Hiking to Meet the Birds

2020 August 2020 John Chalmers

By John Chalmers on the August 2020 Edition

Canadian and American “snowbirds” are not the only migrants who escape winter by spending it in Mexican sunshine and then returning home when spring comes! On my regular hikes in the Manzanillo area, some of my fine feathered friends that I photograph are also at home much further north in Canada and the United States.

One of the great joys of leaving cold weather and snow behind to migrate to our condo at Vida del Mar near Manzanillo is to take regular hikes to photograph birds at the beaches and la-goons in the area. Whether in long group hikes or just a walk around the property, a camera goes with me.

Hiking back at home and enjoying the birds in an urban environment is something that anyone can do in the parks, ravines and trails of their hometowns and cities. Just as Monarch butterflies migrate back and forth from México to parts of Canada and the United States, so do a number of species of birds. Part of the pleasure of being outdoors is to see birds that are either year-round residents or migratory visitors.

Whether you are a bird enthusiast or not, hiking gets you closer to nature. My hometown of Edmonton, the capital city of Alberta, is divided by the magnificent North Saskatchewan River. Along the riverside trails and in the city’s many parks and recreational areas, many species of birds are to be seen.

A favorite location for me is the big scenic Whitemud Ravine Natural Area, through which Whitemud Creek runs north to the river on the south side of the city. Several kilometers of trails follow the winding path of the creek. It is in that ravine that my grandson, Gianluca, and I often enjoy a hike along those trails. We are never disappointed, whether we are watching ducks and geese on the water or having chickadees eat sunflower seeds from our hands.

You gotta love digital cameras! It’s easy to shoot a hundred photos of birds, flowers and scenery along the creek in a single hike, and there is no cost at all for film and processing. After returning home, I edit photos to delete ones I don’t want, such as repeats of the same subject, pictures that are not quite in focus, and some that are blurred because the bird moved or flew off just as I pressed the shutter button.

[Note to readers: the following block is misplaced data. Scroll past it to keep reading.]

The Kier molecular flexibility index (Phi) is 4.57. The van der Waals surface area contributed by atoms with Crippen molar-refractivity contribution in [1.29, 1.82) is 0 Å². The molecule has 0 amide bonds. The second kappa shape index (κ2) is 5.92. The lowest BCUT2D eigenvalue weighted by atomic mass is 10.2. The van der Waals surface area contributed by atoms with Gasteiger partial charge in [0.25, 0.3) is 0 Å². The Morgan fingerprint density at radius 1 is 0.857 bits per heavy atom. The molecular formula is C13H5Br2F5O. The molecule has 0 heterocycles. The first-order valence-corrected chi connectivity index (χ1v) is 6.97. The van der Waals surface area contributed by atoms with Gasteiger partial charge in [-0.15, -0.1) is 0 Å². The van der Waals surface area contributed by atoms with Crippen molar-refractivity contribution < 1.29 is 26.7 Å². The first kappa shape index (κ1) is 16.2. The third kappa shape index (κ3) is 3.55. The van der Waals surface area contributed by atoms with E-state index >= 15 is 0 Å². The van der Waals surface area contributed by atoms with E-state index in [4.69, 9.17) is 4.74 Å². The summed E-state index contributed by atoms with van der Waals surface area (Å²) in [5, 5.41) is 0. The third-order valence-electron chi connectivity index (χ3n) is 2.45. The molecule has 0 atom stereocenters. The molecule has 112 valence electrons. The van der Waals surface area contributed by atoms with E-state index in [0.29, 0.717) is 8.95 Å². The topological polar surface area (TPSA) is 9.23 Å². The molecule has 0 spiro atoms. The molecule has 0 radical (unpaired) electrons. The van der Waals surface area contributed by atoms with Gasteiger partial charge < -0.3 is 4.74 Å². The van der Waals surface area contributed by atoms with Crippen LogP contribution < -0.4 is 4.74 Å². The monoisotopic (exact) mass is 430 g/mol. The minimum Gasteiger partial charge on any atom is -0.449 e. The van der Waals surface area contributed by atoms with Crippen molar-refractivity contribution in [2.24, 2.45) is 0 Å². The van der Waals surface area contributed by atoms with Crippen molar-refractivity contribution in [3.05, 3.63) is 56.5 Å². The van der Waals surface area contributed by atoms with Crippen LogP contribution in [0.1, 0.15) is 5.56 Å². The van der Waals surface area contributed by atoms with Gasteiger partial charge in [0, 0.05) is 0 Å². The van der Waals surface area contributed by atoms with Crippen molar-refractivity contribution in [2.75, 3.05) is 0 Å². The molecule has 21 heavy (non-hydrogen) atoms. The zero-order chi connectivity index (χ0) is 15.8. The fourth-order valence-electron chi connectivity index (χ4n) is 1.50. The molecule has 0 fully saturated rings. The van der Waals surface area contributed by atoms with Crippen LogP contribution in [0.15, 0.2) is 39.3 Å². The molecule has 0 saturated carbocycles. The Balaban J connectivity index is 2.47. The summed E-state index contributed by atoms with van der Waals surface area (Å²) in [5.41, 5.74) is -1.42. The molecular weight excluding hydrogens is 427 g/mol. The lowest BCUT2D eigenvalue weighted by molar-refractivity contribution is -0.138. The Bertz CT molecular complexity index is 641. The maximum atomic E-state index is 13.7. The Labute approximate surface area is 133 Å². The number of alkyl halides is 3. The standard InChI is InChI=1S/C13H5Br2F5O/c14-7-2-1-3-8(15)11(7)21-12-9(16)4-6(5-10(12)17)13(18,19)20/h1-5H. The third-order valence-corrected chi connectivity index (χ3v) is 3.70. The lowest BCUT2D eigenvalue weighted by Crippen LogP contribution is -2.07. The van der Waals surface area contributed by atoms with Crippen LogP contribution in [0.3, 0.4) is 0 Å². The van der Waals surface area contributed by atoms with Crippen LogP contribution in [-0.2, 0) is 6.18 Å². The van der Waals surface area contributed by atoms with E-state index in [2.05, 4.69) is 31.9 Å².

A digital camera with high resolution and a good zoom lens to bring the subject close will help you get great photos. For scenics, a wide angle position of the lens may be used and, for close-ups of flowers, the macro feature is a must. As well, most digital cameras will shoot high-resolution video and record sound. A feature of some digital cameras is the “burst” or continuous shooting mode that lets you take several still shots in one second, which is great for stopping action.

Years ago, I travelled with a large and heavy gadget bag that carried a 35mm single lens reflex film camera, wide angle and telephoto lenses, a motor drive, close up attachments and several rolls of film. In addition, I carried along a digital tape camera to record video! All of that has now been replaced with a versatile camera that fits in a pocket, a fanny pack or a case on my belt.

With digital photography and easy to use photo software, I can edit my photos with ease. I can copy and crop pictures, add text, adjust brightness and contrast, resize pictures and send them by e-mail or post them on the internet. As well, the pictures can be used for slide shows and presentations. I can edit the video to share, to post or place on YouTube. The possibilities are endless, and I couldn’t do that with film.

All you need for hiking in Mexico, Canada or the United States is appropriate clothing and footwear for the terrain and weather. A bottle of water is essential for long hikes and hiking poles are often advantageous for safety and stability. To enjoy the birds, all you need are your eyes, sometimes binoculars, and a camera to let you bring the birds home. For further enjoyment, good bird books will teach you more!

Besides the internet, I mainly use bird books for reference at home and in Mexico. In both places, I have the National Geo-graphic Field Guide to the Birds of North America. At home, I have Birds of Alberta by Chris Fisher and John Acorn, and a copy of the huge issue of The Birds of Canada by W. Earl Godfrey. In Mexico, I keep a Peterson field guide to Mexican birds and The Birds of Mexico and Adjacent Areas by Ernest Preston

Edwards. Just recently, I bought the Pocket Birds of Canada, a handy guide to take on a hike. There are dozens of good bird books on the market and you can probably find one for your province or state to help you enjoy your urban hikes and trips in the country. As well, there are some excellent apps, such as Merlin.

I guarantee that learning the names of birds you see will add to the enjoyment of your hikes, whether in Mexico or wherever you live. Hiking is for fresh air, exercise and the birds  just take your camera and go! In the Manzanillo area, I have seen and photographed a hundred species of birds, and my list is still growing!


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